Opportunities for reducing energy use and GHG emissions from waterborne transport were not covered in the SAR. The predominant propulsion system for waterborne transport is the diesel engine. Worldwide, 98% of freighters are powered by diesels. Although the 2% powered by steam electric drive tend to be the largest ships and account for 17% of gross tonnage, most are likely to be replaced by diesels within the next 10 years (Michaelis, 1997). Still, diesel fuel accounted for only 21% of international marine bunker fuel consumed in 1995 (Olivier and Peters, 1999). Modern marine diesel engines are capable of average operating efficiencies of 42% from fuel to propeller, making them already one of the most efficient propulsion systems. The best modern low-speed diesels can realize efficiencies exceeding 50% (Farrell et al., 2000).
Fuel cells might be even more efficient, however, and might possibly be operated on fuels containing less carbon (Interlaboratory Working Group, Appendix C, 1999). Design studies suggest that molten carbonate fuel cell systems might achieve energy conversion efficiencies of 54%, and possibly 64% by adding a steam turbine bottoming cycle. These studies do not consider full fuel cycle emissions, however. Farrell et al. (2000) estimated the cost of eliminating carbon emissions from marine freight by producing hydrogen from fossil fuel, sequestering the carbon, and powering ships by solid oxide or molten carbonate fuel cells at US$218/tC, though there is much uncertainty about costs at this time.
A number of improvements can be made to conventional diesel vessels in, (1) the thermal efficiency of marine propulsion (5%10%); (2) propeller design and maintenance (2%8%); (3) hydraulic drag reduction (10%); (4) ship size; (5) speed (energy use increases to the third power of speed); (6) increased load factors; and (7) new propulsion systems, such as underwater foils or wings to harness wave energy (12%64%) (CAE, 1996). More intelligent weather routing and adaptive autopilot control systems might save another 4%7% (Interlaboratory Working Group, Appendix C, 1999).
Modern heavy trucks are equipped with turbo-charged direct-injection diesel engines. The best of these engines achieve 45% thermal efficiency, versus 24% for spark-ignited gasoline engines (Interlaboratory Working Group, 1997). Still, there are opportunities for energy efficiency improvements and also for lower carbon alternative fuels, such as compressed or liquified natural gas in certain applications. By a combination of strategies, increased peak pressure, insulation of combustion chambers, recovery of waste heat, and friction reduction, thermal efficiencies of 55% might be achievable, though there are unresolved questions about nitrogen oxide emissions (US DOE/OHT, 1996). For medium-heavy trucks used in short distance operations, hybridization may be an attractive option. Fuel economy improvements of 60%-75% have been estimated for smaller trucks with 5-7 litre engines (An et al., 1999). With drag coefficients of 0.6 to 0.9, heavy trucks are much less aerodynamic than light-duty vehicles with typical drag coefficients of 0.2 to 0.4. Other potential sources of fuel economy improvement include lower rolling resistance tyres and reduced tare weight. The sum total of all such improvements has been estimated to have the potential to improve heavy truck fuel economy by 60% over current levels (Interlaboratory Working Group, 2000).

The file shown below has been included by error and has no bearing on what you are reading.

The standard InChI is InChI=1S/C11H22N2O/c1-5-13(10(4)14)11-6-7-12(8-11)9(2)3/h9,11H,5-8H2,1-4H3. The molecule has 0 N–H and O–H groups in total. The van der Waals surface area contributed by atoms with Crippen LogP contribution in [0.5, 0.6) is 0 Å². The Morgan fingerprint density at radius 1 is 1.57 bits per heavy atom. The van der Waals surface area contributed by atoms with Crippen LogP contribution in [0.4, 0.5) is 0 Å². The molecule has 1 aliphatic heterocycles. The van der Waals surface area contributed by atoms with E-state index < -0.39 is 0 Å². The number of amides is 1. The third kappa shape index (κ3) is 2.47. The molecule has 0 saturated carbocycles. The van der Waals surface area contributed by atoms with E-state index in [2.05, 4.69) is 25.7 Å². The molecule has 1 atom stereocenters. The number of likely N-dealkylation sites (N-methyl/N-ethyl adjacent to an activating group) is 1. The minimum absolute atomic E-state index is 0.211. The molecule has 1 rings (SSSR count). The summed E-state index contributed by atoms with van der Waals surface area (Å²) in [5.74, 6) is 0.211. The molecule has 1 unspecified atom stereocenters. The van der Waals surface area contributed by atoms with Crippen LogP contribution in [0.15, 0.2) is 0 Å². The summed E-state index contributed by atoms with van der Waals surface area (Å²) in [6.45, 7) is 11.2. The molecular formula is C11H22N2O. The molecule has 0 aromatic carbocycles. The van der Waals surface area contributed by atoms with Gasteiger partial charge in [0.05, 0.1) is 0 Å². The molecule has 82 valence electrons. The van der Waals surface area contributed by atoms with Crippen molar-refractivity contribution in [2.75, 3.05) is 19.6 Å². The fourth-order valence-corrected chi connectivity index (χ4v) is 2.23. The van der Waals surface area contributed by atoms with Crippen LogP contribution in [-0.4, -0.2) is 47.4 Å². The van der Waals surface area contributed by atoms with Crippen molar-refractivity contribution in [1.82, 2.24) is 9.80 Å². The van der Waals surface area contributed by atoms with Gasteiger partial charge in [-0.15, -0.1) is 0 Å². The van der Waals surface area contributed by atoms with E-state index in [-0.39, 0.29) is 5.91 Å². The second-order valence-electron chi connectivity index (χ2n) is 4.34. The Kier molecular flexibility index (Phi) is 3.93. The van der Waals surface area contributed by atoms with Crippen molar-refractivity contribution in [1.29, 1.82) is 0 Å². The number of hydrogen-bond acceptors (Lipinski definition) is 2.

Recognizing the growing levels of external costs produced by the continuing growth of motorized transport, cities and nations around the world have begun to develop plans for achieving sustainable transport. A recent report by the ECMT (1995) presents three policy strands, describing a progression of scenarios intended to lead from the status quo to sustainability. The first strand represents best practice in urban transport policy, combining land-use management strategies (such as zoning restrictions on low-density development and parking area controls) with advanced road traffic management strategies, environmental protection strategies (such as tighter pollutant emissions regulations and fuel economy standards), and pricing mechanisms (such as motor fuel taxes, parking charges, and road tolls). Even with these practices, transport-related CO2 emissions were projected to increase by about one-third in OECD countries over the next 20 years and by twice that amount over the next 30 to 40 years. A second strand added significant investment in transit, pedestrian, and bicycle infrastructure to shape land use along with stricter controls on development, limits on road construction plus city-wide traffic calming, promotion of clean fuels and the setting of air quality goals for cities, as well as congestion pricing for roads and user subsidies for transit. The addition of this strand was projected to reduce the growth in CO2 emissions from transport to a 20% increase over the next 20 years. The third strand added steep year-by-year increases in the price of fuel, full-cost externality pricing for motor vehicles (estimated at 5% of GDP in OECD countries), and ensuring the use of high-efficiency, low-weight, low-polluting cars, vans, lorries, and buses in cities. Addition of the third strand was projected to reduce fuel use by 40% from 1995 to 2015.
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